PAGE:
MUTUAL FUND/ETF STRATEGY REVIEW

The Chartist investment strategy is based upon our Chartist timing models which dictate our entry and exit into and out of the market. Our disciplined strategy has been developed over the past forty-four years of investing our own money. Our goal is to catch the primary trend of the market. We are neither predisposed to be bullish or bearish. We are whatever the market is technically telling us.

Our models, which dictate our buy and sell signals, are momentum-driven and they have produced favorable results in real time. We mainly rely on the buy and sell signals that are generated. However, as an added precaution, we establish a mental stop loss on the entire portfolio when we enter the market. Depending on the overall volatility, the stop loss is set between 8% and 12%. However, we always follow the dictates of our models. If they turn negative prior to the stop loss being triggered, we will exit the market. The stop loss is merely an added precaution.

On occasions, we will be whipsawed and sustain losses. However, this is the insurance we pay to meet our overall goal of avoiding market collapses and preserving capital

Because the market historically has been driven by bull and bear cycles lasting on average 4.5 years, the proper period to analyze our performance is over a full cycle. The last full cycle (bottom to next bottom) started in October 2002 and ended in March 2009. This cycle lasted 6.4 years, somewhat longer than the average cycle. The bullish phase lasted 5 years.

Over this full cycle (bull + bear), the S&P 500 lost 1.4% while the Actual Cash Account doubled in value, gaining 105%. The key to the Chartist over performance was our exit strategy which switched us to a money market fund for 90% of the worst bear market since the great depression.

Combining the full cycle with the current partial cycle shows the Actual Cash Account from April 2003 to November 2014, is ahead by 232.5%. The S&P500 over the same period is up by 193.4% with a bear market still needed to complete the cycle.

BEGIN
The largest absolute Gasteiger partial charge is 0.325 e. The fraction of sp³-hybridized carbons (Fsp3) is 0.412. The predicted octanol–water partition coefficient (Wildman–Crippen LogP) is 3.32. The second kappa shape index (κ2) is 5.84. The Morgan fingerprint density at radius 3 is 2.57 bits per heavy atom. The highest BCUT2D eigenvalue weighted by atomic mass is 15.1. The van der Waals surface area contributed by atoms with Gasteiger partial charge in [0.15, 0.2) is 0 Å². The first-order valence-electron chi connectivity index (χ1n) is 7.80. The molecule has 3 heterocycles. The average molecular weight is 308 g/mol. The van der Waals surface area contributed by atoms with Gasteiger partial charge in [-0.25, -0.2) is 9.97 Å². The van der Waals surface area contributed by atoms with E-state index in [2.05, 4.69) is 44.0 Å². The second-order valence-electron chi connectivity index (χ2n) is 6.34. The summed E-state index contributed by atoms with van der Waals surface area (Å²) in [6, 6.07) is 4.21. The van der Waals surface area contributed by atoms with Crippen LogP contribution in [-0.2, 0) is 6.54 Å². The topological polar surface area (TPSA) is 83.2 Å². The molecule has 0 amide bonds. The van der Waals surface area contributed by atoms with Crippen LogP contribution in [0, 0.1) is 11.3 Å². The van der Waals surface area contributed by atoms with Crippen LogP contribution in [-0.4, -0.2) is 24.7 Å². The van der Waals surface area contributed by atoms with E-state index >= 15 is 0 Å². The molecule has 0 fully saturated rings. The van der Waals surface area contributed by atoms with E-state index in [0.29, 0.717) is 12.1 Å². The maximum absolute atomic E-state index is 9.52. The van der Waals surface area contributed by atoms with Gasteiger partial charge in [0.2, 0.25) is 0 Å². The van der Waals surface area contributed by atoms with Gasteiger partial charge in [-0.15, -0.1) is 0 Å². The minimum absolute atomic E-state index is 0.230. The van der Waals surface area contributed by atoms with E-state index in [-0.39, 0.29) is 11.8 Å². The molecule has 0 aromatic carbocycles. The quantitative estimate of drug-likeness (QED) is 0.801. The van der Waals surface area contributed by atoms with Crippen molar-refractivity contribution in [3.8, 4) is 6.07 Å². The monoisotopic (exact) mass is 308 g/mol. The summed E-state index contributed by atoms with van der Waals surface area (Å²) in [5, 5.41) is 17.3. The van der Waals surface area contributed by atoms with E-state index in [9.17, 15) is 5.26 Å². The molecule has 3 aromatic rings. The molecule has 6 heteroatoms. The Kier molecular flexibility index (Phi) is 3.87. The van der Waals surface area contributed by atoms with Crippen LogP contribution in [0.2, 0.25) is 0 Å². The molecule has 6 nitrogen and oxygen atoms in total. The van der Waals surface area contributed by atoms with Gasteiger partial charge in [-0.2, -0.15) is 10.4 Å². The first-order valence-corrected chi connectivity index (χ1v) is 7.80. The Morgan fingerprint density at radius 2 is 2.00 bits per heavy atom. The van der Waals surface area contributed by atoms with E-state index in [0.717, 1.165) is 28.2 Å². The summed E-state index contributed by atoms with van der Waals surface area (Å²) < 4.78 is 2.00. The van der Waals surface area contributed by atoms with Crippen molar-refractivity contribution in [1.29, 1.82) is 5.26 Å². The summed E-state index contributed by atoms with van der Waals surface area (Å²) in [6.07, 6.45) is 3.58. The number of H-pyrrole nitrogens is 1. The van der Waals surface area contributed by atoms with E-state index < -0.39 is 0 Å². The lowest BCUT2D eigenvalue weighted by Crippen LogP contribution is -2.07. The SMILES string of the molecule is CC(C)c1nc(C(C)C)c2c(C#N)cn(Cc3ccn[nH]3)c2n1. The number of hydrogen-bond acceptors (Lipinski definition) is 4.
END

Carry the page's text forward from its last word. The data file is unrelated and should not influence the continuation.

Over the 26.2 year life of the Actual Cash Account, the annualized return has been 10.7%. The S&P500 with dividends has returned 10.6%. All S&P500 numbers quoted above include dividends. The important statistic is the Cash Account avoided, to a large extent, the 2000 tech bubble loss of 47 % and 78% in the NASDAQ. In the Housing/Financial bubble of 2007-2008 the S&P 500 lost 55 % and the NASDAQ coughed up 53%, with the Cash Account giving back only 10 % from its high water mark. The magnitude of these losses is devastating not only to your portfolio but also to your psyche in a buy/hold strategy.

What sets the Chartist apart from the vast financial services field is we have an investment plan and we strictly adhere to it. Our Actual Cash Accounts using our own capital is testimony to the plan. They are the” record.” They are not fiction. We do not pretend to predict the market but we have a plan and stick to it. History is never rewritten because it is all fully documented in the “record”.

TRKRECORD

The Chart above presents a graphic picture of the current snapshot of the Chartist buy and sell signals since our buy of April 8, 2003 thru Wednesday November 12, 2014 covering 2,921 calendar days or 11.6 years. Over this span the S&P 500 with dividends has tacked on 193.43%, The Actual Cash Account has grown 232.45%. This period covers a bull market from 2003 thru the Bear market ending on March 9, 2009, one complete bull/bear cycle. The next bull/bear cycle started upon the completion of the bear on the next day. We are currently in the bullish phase with a bear yet to happen.

Not shown on the chartist a swap trade made on September 27, 2006 when we sold 11 Mutual Funds and replaced them with 14 Exchange Traded Funds on a dollar for dollar basis. Our first real sell of the bull market occurred on January 16, 2008 when we sold eleven ETFs and reduced by 50% six other ETFs. We sold approximately 80% of our holdings. We also advised 100% liquidation of our hotline recommendations. From the April 8,2003 buy to the January 16,2008 partial sell the Actual Cash Account gained $427,722, +99.82%. The S&P 500 with dividends gained +69.22%. The remainder of the funds was sold on August 5, 2008. From the 2003 buy to the final August sale, the Cash Account gained 99.5% while the S&P500 gained 60.3%.

Following the chart, the market bottomed on March 9, 2009. The S&P 500 had coughed up 55.31% at the March low. The economy was in the worst recession since the “depression years”. The financial system was in tatters, the mortgage financing system collapsed along with the security system that caused the failure.

Bailouts became the order of the day as huge sums were thrown at the problem. Desperate measures were enacted by Congress in late 2008 to save Fannie Mae and Freddie Mac and we saw the initiation or QE1. The Fed had about $800 Billion on its balance sheet at the time. Through a series of QEs, the Fed has ballooned its balance sheet to $4.4 Trillion with the end of QE 3+ now in the books to keep the economy above water. (The money was printed from thin air so to speak.)

As you can well imagine coming off of the train wreck the market was skittish. Our first buy/sell in the April-July timeframe showed a 1.8% loss. The next roundtrip from July 21, 2009 to May 19, 2010 resulted in a 22.6% profit. The November 5, 2010 to the sell on August 8, 2011 was a 9.8% loser. As previously stated, these whipsaws are the insurance we pay to avoid market collapses and preserve capital. The efficacy of using our exit strategy trading rules has proven them time and again.